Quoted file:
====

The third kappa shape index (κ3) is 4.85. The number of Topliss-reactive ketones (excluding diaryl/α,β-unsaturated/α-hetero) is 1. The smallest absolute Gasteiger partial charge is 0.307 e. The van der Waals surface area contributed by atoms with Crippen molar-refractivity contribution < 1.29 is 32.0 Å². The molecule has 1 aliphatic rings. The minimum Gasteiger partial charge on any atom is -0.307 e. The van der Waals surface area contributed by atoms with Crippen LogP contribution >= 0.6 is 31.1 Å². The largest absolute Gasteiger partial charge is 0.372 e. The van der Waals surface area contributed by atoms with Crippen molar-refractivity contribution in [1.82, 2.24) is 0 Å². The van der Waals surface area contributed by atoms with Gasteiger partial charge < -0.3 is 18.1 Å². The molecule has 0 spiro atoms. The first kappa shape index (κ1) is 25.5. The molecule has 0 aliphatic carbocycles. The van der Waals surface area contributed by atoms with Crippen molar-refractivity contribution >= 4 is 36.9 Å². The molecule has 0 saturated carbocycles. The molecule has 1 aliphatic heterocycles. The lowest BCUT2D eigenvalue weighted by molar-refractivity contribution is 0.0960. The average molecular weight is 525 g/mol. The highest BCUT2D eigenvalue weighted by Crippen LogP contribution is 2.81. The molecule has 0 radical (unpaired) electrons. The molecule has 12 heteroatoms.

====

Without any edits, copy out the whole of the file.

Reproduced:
The third kappa shape index (κ3) is 4.85. The number of Topliss-reactive ketones (excluding diaryl/α,β-unsaturated/α-hetero) is 1. The smallest absolute Gasteiger partial charge is 0.307 e. The van der Waals surface area contributed by atoms with Crippen molar-refractivity contribution < 1.29 is 32.0 Å². The molecule has 1 aliphatic rings. The minimum Gasteiger partial charge on any atom is -0.307 e. The van der Waals surface area contributed by atoms with Crippen LogP contribution >= 0.6 is 31.1 Å². The largest absolute Gasteiger partial charge is 0.372 e. The van der Waals surface area contributed by atoms with Crippen molar-refractivity contribution in [1.82, 2.24) is 0 Å². The van der Waals surface area contributed by atoms with Gasteiger partial charge < -0.3 is 18.1 Å². The molecule has 0 spiro atoms. The first kappa shape index (κ1) is 25.5. The molecule has 0 aliphatic carbocycles. The van der Waals surface area contributed by atoms with Crippen molar-refractivity contribution >= 4 is 36.9 Å². The molecule has 0 saturated carbocycles. The molecule has 1 aliphatic heterocycles. The lowest BCUT2D eigenvalue weighted by molar-refractivity contribution is 0.0960. The average molecular weight is 525 g/mol. The highest BCUT2D eigenvalue weighted by Crippen LogP contribution is 2.81. The molecule has 0 radical (unpaired) electrons. The molecule has 12 heteroatoms.